I’ve come to understand how unique it [her Indian roots] has been and have come to appreciate it. I never really wanted to let go of my culture and embrace ‘western’ culture just to be ‘accepted’. I guess I’ve always been a rebel in that sense.
What’s your take on the current hip-hop and rap scene in India?
It was always going to pick up, it was only a matter of time! When I came in 2016 and saw what was bubbling, I could just see what was about to happen. Hip hop is the voice of the youth, and 60 per cent of the population is under 30. You’re going to see this change in the culture of the youth expressing themselves in their vernacular ways. Though it’s young and nascent, hip hop has infiltrated every corner of India, and it’s exciting! I’m so thankful that more female voices are being celebrated.
Top three destinations a first-timer in Los Angeles must visit?
LA is beautiful! The one thing I always tell people is that it’s an hour to the desert. You can visit the Joshua Tree, and look at the vast sky and the milky way. Or you can drive for 30 minutes and head to Malibu to see some of the most pristine beaches. Or you could take an hour-long drive to Big Bear Mountain for snowboarding. LA, for me, is about the fact that you can just escape to so many different worlds.
Any hidden gems you discovered in Mumbai during your collaboration with The Gully Gang?
I love Bandra! It’s a really fun place. It’s a mix of cultures, especially with the houses and the gullies. Before I left the city, I started seeing a lot of South Bombay and its buildings. I enjoyed going to Colaba Causeway, shopping, and experiencing the different vibes of the area. I spent some time in Juhu, too. I think Mumbai requires a proper darshan (city tour)!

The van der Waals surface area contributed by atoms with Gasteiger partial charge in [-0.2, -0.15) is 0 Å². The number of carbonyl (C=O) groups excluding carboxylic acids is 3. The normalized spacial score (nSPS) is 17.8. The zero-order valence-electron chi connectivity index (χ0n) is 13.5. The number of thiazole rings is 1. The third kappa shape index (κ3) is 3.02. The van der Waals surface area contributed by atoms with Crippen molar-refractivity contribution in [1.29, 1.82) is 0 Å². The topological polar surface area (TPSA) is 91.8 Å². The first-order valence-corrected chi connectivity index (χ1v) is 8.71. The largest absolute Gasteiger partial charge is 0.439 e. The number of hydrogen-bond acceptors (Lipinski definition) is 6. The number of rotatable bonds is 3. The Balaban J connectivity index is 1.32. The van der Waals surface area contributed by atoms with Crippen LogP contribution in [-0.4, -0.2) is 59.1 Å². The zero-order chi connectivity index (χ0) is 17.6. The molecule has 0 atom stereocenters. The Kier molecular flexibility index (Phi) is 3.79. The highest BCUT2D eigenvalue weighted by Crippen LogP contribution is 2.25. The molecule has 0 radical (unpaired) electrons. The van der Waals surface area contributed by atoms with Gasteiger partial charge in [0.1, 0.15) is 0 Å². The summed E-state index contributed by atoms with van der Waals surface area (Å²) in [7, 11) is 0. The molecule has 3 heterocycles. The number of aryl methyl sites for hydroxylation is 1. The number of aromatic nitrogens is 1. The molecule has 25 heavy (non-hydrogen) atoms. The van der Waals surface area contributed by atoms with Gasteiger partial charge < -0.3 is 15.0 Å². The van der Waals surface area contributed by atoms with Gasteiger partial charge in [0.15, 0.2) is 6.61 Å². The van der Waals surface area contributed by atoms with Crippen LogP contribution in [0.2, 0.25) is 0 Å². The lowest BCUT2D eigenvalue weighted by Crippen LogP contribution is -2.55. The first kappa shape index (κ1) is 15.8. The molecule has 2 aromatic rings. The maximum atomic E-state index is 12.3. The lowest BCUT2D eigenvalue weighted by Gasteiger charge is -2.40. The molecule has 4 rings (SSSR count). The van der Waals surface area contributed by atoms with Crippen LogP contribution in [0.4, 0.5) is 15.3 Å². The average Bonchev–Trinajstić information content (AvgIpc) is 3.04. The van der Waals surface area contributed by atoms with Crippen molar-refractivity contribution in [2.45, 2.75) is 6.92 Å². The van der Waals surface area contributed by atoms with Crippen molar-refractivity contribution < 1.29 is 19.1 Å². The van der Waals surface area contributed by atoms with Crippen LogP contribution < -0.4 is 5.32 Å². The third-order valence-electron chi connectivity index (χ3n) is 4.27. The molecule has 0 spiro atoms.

Your favourite hangout spots in Delhi?
I’ve been really lucky to stay with my friend at Prithviraj Road [at the time of shoot]; so, I’ve been seeing beautiful properties. I went to Hauz Khas village, which was cool. I visited The Roseate, which was such a beautiful experience. I spent every day at the spa for eight days! I’m hoping to see more of Delhi’s architecture because I’m a fan of it. I’m still learning about the city and I hope to see more of it and understand it better.
How did you satiate your wanderlust during the lockdown?
Right before lockdown, I had bought myself a whole travel set—carry-on, backpack with my name, and everything as a gift to myself! The only trip it took was from India to LA. Around June or July last year, however, I started taking small trips to Santa Barbara or driving to Joshua Tree. I went on hikes to nearby places and discovered the art of the American road trip. Just going out, getting in the car, and seeing the world through the window helped me a lot.
However, I spent most of my time making my LA house—which I hadn’t gotten a chance to live in yet—a ‘home’.
Any message for our readers?
It’s important to keep your eyes open and see the world. Travel doesn’t always have to be luxurious. It can be finding that beautiful garden in your area and taking trips to connect with nature. If the pandemic has taught me anything, it’s that it is important to be in the present moment and be thankful. You don’t have to go very far to take yourself out of the regular world. You can just travel out of your comfort zone by seeking out nature.